Parents of children with special education needs say the support in mainstream schools is inadequate, prompting them to hire shadow teachers. NURUL ASYIKIN YUSOFF (email@example.com) learns about the role of a shadow teacher – See more at: http://www.tnp.sg/news/singapore-news/shadow-teachers-help-kids-special-needs#sthash.iDwVThMs.dpuf
Her job requires her to observe, collect data and write reports.
But she is neither a researcher nor a scientist.
Mrs Veena Jayanth, 49, is a shadow teacher.
She provides support to a student with special education needs (SEN) in a mainstream school setting – kindergartens and primary, secondary and international schools.
A shadow teacher can provide a wide range of support for the students, from helping them focus in class to coaching them on how to socialise with their peers. Some even help to toilet train younger children.
Mrs Jayanth has 19 years of experience teaching and working with children with SEN.
She joined Inclusion Therapy, a company offering help and shadow support for children with SEN, three years ago. She works with children with attention deficit hyperactive disorder (ADHD).
There is no time frame for how long shadow support lasts. Mrs Jayanth’s longest assignment lasted two years and three months.
She told The New Paper: “It depends on what the team working with the child feels. If it is thought a child has been functioning successfully in the classroom, shadows would gradually reduce and end their support.”
Mr Chandra Thanabalan, 36, director of Inclusion Therapy, said teamwork is needed to provide a child with the right support.
“In addition to parents, our shadow teachers and learning support consultants, we also work closely with teachers and therapists working with the student. We make the decision together on whether to continue the child’s support.”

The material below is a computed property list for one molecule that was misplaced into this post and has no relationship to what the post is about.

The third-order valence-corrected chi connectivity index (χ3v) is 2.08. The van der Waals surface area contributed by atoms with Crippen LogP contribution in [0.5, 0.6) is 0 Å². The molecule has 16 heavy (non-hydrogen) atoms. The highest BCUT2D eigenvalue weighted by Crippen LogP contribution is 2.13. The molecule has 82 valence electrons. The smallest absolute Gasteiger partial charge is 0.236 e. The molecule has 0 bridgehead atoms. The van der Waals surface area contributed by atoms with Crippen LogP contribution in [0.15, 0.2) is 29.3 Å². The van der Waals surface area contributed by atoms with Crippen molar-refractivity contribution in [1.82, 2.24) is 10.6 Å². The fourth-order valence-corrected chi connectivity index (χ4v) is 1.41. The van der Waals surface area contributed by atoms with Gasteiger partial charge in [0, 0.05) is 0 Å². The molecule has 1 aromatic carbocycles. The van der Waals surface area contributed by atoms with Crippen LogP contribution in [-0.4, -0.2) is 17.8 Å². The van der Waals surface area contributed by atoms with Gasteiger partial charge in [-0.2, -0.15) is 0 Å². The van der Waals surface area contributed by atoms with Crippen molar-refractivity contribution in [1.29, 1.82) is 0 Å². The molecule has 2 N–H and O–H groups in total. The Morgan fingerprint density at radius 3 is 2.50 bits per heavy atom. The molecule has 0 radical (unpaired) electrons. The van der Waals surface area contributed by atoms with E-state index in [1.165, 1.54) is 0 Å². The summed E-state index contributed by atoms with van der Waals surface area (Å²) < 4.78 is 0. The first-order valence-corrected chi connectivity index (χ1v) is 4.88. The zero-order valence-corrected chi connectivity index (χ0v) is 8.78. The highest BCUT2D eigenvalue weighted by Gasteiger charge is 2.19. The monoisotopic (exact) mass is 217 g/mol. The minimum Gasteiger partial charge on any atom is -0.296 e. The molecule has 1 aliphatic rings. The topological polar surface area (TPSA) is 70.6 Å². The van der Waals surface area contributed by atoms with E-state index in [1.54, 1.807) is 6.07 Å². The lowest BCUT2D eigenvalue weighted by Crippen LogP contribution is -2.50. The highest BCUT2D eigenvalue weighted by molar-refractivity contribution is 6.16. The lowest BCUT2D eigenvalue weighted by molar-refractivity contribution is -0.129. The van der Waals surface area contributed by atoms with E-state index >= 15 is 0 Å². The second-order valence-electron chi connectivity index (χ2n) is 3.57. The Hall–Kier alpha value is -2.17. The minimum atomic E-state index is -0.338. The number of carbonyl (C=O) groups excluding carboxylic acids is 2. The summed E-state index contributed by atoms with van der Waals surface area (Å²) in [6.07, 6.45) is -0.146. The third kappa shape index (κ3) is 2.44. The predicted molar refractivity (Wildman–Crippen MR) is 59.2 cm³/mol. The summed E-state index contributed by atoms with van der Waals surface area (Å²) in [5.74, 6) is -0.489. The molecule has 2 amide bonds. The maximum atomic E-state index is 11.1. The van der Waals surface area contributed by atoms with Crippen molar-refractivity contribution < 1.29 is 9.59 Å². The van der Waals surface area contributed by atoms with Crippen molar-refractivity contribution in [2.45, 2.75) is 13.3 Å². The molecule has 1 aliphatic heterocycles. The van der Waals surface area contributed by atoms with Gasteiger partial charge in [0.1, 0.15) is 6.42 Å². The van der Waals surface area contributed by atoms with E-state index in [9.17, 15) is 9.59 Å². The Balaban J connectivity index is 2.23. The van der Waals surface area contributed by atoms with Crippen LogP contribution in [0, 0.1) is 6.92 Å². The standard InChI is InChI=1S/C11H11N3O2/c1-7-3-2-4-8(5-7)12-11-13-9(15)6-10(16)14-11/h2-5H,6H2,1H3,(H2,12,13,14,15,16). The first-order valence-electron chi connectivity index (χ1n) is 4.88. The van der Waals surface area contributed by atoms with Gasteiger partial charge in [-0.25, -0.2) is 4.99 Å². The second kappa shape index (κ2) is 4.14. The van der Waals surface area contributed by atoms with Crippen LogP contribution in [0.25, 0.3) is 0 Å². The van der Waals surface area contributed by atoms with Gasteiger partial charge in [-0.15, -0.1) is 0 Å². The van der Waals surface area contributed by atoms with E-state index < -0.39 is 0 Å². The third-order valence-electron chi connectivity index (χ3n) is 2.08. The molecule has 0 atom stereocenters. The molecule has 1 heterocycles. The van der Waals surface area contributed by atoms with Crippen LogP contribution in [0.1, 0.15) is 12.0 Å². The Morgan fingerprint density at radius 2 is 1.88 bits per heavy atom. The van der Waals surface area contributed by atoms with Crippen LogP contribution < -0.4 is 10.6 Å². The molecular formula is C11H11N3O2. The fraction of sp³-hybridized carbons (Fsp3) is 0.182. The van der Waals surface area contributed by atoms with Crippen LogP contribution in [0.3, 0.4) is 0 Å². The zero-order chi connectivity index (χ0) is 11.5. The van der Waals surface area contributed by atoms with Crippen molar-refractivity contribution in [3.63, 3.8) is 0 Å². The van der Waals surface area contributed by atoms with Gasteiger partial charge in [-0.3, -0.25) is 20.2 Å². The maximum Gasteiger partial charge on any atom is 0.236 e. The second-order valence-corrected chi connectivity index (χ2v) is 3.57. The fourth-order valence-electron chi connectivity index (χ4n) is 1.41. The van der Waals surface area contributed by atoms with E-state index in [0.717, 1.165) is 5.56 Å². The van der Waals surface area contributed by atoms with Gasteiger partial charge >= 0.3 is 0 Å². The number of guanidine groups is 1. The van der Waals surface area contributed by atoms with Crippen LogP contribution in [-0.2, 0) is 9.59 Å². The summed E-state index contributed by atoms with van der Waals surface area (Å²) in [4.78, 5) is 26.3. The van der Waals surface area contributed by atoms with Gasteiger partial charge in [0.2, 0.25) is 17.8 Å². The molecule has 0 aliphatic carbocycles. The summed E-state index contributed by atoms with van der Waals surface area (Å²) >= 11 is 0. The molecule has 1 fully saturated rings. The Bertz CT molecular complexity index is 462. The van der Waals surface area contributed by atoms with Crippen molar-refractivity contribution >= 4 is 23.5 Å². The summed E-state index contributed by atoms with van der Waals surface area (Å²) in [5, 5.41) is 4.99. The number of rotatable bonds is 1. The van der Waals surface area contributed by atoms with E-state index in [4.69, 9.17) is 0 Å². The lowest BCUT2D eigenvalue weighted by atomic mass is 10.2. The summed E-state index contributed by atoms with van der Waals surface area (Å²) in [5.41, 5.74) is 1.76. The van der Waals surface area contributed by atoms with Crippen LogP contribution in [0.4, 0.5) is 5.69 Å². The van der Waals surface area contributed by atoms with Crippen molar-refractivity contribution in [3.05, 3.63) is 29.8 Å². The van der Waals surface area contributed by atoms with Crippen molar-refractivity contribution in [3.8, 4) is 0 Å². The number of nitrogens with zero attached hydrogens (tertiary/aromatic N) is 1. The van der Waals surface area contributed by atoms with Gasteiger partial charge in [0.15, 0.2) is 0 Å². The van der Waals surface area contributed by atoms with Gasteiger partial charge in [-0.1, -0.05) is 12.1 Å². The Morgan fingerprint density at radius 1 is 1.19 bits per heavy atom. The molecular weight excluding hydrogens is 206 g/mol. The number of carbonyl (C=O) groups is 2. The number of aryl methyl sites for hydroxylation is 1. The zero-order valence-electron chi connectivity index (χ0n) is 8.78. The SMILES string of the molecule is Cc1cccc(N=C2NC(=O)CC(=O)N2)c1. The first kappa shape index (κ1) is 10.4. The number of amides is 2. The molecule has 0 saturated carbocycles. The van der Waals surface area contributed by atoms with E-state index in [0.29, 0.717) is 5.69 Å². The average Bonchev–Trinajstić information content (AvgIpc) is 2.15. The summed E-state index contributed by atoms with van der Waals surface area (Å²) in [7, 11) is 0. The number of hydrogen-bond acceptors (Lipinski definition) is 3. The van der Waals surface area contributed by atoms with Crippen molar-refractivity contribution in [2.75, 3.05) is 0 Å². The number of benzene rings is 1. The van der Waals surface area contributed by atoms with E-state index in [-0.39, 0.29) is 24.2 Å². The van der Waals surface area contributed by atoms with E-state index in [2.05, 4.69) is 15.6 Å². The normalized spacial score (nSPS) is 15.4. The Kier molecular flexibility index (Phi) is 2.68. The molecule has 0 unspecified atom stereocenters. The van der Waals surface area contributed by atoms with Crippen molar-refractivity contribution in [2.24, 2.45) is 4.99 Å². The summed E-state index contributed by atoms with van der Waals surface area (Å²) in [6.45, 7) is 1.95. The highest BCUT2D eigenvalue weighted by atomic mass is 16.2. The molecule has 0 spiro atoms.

Mr Johnny Fok, local director of Intervention Services for Autism and Developmental Delay, said: “The aim of a shadow teacher should be to fade away the support.”
Children who need shadow support can be as young as three years old and as old as 16. Their disabilities also vary.
“We try to focus on the specific area of needs and strengths of the child, and keep our interventions in the classroom as smooth as possible,” said Mrs Jayanth.
Another Inclusion Therapy teacher William Chua, 29, tries to help the child get used to the classroom teacher’s routines and rules.
“We work based on what the classroom is like as our approach has to be discrete and non-disruptive to the classroom as a whole.”
The cost of hiring a shadow teacher depends on the level of support needed, from $400 a month for minimal support to a few thousand dollars for intensive support.
Mr Chandra said: “A child with severe learning or behaviour challenges could start off with intensive support and the support is eventually reduced to a few days a week.”
There are no records of the number of shadow teachers in mainstream schools.
Total Communication’s shadow support coordinator Brenda Low said: “Not all mainstream schools are okay with shadow teachers.
“Some schools prefer to depend on their Allied Educators (AED) instead.”
All primary and secondary schools under the Ministry of Education have at least one AED to help students with mild SEN.